While I expect it’s cold comfort to Publius, I suppose Ed Whelan should get some modicum of credit for realizing—however belatedly—that his “outing” of his pseudonymous interlocutor was wrong. I might have gone with something stronger than “uncharitable”—”crass” and “petty” spring to mind—but let’s face it, a second-thought and an apology are so rare in contemporary political discourse that I’m not disposed to look a gift horse in the mouth. It doesn’t make up for the original act, but given the tone of left-right interaction, on the rare occasions we see actual interaction, it’s got to be hard to step back, reevaluate, and admit you’re in the wrong, so I guess it’s a hopeful sign that there are folks still capable of that.
That said, the furor has provied an occasion to mull over the role of pseudonymity or anonymity in online political speech. I mentioned it below, but I think it’s really worth examining the supposition that pseudonymous (as opposed to genuinely anonymous) blogging leads to more vicious or debased dialogue. The assumption that it does, I want to suggest, is an improper generalization from our experience with comment threads and chat boards where—first—pseudonyms are so readily disposable that there’s effective anonymity, and—second—people aren’t engaged in the kind of longer-term project that a blog signifies, nor are they subject to the “brand” constraints such a project imposes, even without a real name. When I actually think about the nastiest, most bilious blogs I encounter, they’re mostly ones people sign their names to. Now, in part, that may be because there’s a higher bar for anonymous bloggers to get on the radar, so there’s lots of even nastier anonymous blogs I never see—but if so, great, the market (so to speak) is working.
I also note a distinct difference in the way people approached the question of pseudonymity. Stipulate at the outset—as most folks seem to—that barring extraordinary circumstances (unambiguous libel, incitement to harrassment) Americans have a clear constitutional right to anonymous speech and that, again barring exceptional circumstances, other Americans have an equal First Amendment right to name them if they happen to be privy to that information. Everyone’s really arguing about norms—about what conduct we should consider out of bounds, things decent people just don’t do. And I’ve been interested to see how differently some other folks frame the question. Some think that what’s relevant is the character of the outed person—that using a pseudonym is “cowardly” or “hiding.” Maybe it is—though again, it seems presumptuous to assume you know in advance whether someone has a good reason for not using his real name—but I’m not sure why it matters. Isn’t the right response to point out that an interlocutor hasn’t the courage to put his name to his words, rather than trying to punish him for a perceived character defect? And if pointing this out turns out not to make much difference to the argument—as I expect it wouldn’t have in this case—then why is cowardice any more relevant than a dozen other character defects someone might have? Instead of trying to form overall character judgments about people from a few blog posts, shouldn’t we be asking the more straightforward question of whether exposure serves some interest more weighty than a vindictive impulse? “He had it coming” is rarely a good justification for anything all by itself.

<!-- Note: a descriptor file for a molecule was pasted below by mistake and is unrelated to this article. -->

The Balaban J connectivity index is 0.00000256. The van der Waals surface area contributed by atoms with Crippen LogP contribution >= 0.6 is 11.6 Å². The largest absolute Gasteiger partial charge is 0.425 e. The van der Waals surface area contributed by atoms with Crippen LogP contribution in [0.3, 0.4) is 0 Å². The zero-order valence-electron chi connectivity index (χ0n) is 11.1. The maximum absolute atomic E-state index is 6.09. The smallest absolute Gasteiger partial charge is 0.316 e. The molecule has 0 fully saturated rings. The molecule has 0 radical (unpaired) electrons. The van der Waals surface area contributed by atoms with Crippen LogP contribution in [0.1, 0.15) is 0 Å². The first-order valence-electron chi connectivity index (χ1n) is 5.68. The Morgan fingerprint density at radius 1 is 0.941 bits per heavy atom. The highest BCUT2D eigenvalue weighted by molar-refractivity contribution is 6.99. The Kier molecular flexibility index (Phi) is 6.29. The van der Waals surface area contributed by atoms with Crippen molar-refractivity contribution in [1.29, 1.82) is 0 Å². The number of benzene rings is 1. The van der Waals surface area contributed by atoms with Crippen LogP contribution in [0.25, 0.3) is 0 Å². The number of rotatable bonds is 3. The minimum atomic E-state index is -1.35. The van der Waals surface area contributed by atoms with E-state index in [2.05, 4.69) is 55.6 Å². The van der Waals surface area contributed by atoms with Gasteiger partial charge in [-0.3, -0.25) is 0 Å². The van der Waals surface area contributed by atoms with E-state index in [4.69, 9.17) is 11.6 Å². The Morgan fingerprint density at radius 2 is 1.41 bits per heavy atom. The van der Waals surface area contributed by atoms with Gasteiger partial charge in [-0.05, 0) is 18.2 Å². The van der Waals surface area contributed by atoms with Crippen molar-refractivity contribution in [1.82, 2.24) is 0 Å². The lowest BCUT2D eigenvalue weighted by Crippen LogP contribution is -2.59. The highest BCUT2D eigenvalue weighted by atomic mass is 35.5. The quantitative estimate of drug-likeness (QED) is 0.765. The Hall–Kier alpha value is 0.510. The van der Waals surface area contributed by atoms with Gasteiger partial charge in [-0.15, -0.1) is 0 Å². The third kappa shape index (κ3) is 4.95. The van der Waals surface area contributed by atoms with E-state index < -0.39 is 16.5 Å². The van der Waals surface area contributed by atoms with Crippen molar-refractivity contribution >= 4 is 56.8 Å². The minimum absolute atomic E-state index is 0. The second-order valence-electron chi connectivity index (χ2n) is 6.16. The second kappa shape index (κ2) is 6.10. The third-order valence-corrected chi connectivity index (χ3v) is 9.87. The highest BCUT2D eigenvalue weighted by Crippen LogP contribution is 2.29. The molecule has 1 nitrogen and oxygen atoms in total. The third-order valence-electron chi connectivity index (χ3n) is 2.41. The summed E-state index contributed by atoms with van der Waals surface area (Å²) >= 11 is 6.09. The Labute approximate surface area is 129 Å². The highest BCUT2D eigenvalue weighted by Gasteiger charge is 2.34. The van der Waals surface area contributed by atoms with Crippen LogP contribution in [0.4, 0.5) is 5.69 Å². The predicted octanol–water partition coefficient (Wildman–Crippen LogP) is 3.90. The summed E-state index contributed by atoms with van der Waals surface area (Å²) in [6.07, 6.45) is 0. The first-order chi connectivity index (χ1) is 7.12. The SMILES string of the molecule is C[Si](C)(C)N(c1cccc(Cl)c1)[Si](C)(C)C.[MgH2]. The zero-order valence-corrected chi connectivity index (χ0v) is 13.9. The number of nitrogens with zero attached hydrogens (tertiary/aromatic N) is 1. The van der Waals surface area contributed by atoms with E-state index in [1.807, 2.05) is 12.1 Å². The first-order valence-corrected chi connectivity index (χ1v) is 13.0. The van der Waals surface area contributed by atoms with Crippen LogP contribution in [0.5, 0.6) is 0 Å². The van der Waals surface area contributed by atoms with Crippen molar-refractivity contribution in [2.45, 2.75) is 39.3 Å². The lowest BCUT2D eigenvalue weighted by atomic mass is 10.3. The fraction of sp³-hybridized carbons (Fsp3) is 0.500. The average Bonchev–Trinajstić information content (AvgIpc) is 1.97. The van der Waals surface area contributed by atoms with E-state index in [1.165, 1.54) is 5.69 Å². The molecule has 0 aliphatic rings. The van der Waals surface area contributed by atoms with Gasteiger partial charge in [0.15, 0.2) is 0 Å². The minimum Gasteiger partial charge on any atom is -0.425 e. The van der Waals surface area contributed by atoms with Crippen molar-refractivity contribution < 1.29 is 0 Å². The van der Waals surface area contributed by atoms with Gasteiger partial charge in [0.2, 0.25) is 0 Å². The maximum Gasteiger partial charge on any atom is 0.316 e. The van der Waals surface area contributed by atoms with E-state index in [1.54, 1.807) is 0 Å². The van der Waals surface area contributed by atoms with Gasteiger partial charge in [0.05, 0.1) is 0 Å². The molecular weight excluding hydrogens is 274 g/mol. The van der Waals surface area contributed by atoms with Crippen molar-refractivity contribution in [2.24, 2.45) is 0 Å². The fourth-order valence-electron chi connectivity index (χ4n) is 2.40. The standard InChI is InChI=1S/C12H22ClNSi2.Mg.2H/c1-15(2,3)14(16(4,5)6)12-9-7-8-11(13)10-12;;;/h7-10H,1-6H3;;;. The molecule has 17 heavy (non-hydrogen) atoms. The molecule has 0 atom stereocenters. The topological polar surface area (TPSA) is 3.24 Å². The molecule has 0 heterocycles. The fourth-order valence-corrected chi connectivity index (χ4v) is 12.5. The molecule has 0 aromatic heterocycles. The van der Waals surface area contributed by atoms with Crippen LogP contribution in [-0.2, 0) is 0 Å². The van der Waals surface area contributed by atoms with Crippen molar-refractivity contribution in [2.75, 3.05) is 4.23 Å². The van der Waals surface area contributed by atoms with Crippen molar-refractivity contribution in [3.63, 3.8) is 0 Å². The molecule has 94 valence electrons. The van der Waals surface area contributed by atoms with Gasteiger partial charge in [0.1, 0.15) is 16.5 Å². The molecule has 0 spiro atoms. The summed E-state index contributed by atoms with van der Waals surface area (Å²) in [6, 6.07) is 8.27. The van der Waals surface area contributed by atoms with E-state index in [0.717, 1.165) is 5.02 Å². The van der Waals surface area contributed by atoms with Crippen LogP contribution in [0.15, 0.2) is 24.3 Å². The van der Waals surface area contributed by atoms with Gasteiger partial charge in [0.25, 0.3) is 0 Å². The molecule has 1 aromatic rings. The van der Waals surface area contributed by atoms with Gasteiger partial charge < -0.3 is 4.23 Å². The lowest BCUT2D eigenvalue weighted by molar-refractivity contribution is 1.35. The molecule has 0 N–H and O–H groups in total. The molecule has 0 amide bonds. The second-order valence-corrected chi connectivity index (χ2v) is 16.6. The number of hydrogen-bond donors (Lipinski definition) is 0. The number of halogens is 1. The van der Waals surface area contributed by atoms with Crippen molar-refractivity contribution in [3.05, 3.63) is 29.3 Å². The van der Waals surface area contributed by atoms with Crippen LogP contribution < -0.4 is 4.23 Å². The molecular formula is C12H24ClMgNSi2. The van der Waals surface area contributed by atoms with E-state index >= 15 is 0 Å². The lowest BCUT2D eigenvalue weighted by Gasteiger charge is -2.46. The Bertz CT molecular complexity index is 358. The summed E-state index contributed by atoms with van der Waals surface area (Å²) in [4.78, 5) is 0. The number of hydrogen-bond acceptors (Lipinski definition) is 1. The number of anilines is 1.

Still, I was interested in the frequent assumption—rather circular in the context of an argument about norms of pseudonymity—that exposure is just the cost you have to accept for putting your opinions out there. Certainly it may be that one should anticipate the risk of being outed, just as one should know there’s a risk of being mugged if you walk through certain neighborhoods at certain hours decked out in Prada. That’s not actually a defense of either outing or mugging, though. For my part, I spent enough time as a teen and a college student in fora where “handles” were the norm that I just wholly lack this apparently widespread intuition that one ought to put one’s name to opinions by default, absent some special justification. In a lot of ways, I’d think the modern media context makes the case for a pseudonymous default that much stronger. Because being a prominent blogger in the 21st century means, in at least a minor way, being a sort of public figure. Lots of people seem to love the idea, but plenty of others don’t. As the exploits of one Joe Wurzelbacher demonstrate, it can even happen somewhat accidentally if you voice a political opinion in the right place at the right time.